Exploring Allyship with the Black Community

Racism and police brutality toward the Black community has been highlighted, yet again, in light of George Floyd’s murder and other racist behaviors that have made the news in May of 2020. Since then, social media has gone into a frenzy of support for the #BlackLivesMatter movement (I’ve unfollowed many accounts that have not vocalized this) and I, too, threw myself into creating educational content for White people and non-Black POCs to promote allyship with the Black community.

For a more cohesive narrative, I’ll discuss allyship with the Black community in the context of exploring one’s social privilege, listening with humility, and “sitting with” difficult emotions.

Exploring Social Privilege

The social privileges that a person holds are unearned advantages used to the benefit of the individual and/or or to the detriment of others. There are different forms of privilege, such as those based on race and ethnicity, social class, religion, disability, gender, sexual orientation, and age. For those in the dominant group (e.g., those who identify as White in the U.S.), exploring privileged aspects of their identities can be uncomfortable.

For the source article, click here.

Many White Americans don’t realize that simply being White grants an elevated status and/or experiences, potentially to the detriment of others. The identities that society attributes value to contribute to social inequality and disparities in access to vital resources (e.g., affordable physical and mental healthcare). While reflecting on privilege I was challenged to look closely at the privileges I hold as an Indian-American and non-Black POC, as well as anti-Blackness deeply-embedded within the South Asian community.

Illuminating Anti-Blackness in the South Asian Community

Racist beliefs, obsession with fair skin, and anti-Black dating preferences are only a few examples of prejudice that some South Asians hold toward Black people. Before I could be an ally to the Black community it was important that I first addressed Anti-Black messages I’d been exposed to. My allyship has also included educating my community on dismantling these harmful beliefs. Also, as an Indian-American person I’ve reflected on certain social privileges I have over my Black peers (e.g., being viewed by White Americans as a “model minority”). Engaging in this inner work was the first step in becoming an “ally” to the Black community.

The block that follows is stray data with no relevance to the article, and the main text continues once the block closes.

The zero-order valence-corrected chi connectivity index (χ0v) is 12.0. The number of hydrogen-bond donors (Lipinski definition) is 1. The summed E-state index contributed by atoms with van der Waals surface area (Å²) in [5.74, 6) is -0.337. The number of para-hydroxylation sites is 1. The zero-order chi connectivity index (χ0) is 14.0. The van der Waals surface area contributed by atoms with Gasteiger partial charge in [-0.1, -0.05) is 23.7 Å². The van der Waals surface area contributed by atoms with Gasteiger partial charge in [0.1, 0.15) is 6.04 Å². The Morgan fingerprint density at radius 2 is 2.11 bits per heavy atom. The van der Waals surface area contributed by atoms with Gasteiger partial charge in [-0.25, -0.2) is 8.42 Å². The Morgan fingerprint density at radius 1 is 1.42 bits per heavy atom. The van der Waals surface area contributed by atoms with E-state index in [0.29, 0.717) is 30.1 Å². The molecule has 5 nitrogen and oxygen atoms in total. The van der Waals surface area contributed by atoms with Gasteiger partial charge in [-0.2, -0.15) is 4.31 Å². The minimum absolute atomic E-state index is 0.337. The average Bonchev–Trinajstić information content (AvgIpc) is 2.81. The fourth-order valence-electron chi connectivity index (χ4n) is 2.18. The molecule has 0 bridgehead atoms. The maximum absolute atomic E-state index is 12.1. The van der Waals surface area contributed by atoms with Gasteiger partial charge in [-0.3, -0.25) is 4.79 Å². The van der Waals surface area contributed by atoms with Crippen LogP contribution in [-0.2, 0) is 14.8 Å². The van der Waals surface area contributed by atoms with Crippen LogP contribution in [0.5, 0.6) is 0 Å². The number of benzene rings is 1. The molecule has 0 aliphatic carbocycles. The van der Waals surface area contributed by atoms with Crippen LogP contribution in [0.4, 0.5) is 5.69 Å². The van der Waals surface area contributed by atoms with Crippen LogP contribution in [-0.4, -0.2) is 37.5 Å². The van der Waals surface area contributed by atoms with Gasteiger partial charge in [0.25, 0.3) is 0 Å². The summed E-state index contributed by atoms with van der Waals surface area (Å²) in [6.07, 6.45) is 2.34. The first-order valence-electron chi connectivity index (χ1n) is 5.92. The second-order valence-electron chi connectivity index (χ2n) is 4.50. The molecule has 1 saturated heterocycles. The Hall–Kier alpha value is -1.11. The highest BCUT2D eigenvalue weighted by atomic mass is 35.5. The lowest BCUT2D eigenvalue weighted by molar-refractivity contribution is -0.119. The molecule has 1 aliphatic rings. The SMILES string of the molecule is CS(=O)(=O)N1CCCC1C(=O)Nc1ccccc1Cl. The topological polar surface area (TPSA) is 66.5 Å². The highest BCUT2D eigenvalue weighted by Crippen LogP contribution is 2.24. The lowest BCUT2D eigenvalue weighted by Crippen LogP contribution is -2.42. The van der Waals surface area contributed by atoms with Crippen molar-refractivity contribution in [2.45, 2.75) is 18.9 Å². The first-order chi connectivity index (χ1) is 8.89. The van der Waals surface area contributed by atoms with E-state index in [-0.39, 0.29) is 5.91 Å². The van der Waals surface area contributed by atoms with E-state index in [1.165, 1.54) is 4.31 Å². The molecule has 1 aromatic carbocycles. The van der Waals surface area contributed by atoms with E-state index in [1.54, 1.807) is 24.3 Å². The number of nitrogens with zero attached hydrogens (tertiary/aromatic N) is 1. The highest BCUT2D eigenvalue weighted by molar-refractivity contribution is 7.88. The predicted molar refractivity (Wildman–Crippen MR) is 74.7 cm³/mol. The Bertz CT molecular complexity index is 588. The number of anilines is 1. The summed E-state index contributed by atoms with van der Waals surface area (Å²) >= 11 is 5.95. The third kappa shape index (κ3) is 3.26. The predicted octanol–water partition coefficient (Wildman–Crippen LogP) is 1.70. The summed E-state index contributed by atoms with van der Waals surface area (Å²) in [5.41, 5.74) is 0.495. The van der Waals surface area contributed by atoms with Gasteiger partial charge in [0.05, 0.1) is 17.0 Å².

Engaging in Thoughtful Allyship

“Black people do not need allies. We need people to stand up and take on the problems borne of oppression as their own, without remove or distance. We need people to do this even if they cannot fully understand what it’s like to be oppressed for their race or ethnicity, gender, sexuality, ability, class, religion, or other marker of identity. We need people to use common sense to figure out how to participate in social justice.”⠀

– Roxane Gay (author of “Bad Feminist”) in her article, “On Making Black Lives Matter.”⠀

True allies are important because while they’re not personally part of the oppressed group(s) they support, they consistently strive to understand the struggle and can have powerful voices alongside oppressed ones. The privileges they hold can have a tremendous impact in spreading awareness in society to support marginalized groups (e.g. when White people support the Black Lives Matter movement).

For more on allyship, click here.

As White people and non-Black POCs, it’s critical that we take a thoughtfully ally with the Black community to avoid common pitfalls. It’s our responsibility to educate ourselves on how we can best support the Black community and stand in solidarity with them opposed to placing the burden on them to educate us. Sitting with difficult thoughts and emotions is an integral part of increasing self-awareness and consequently becoming a more thoughtful member of society.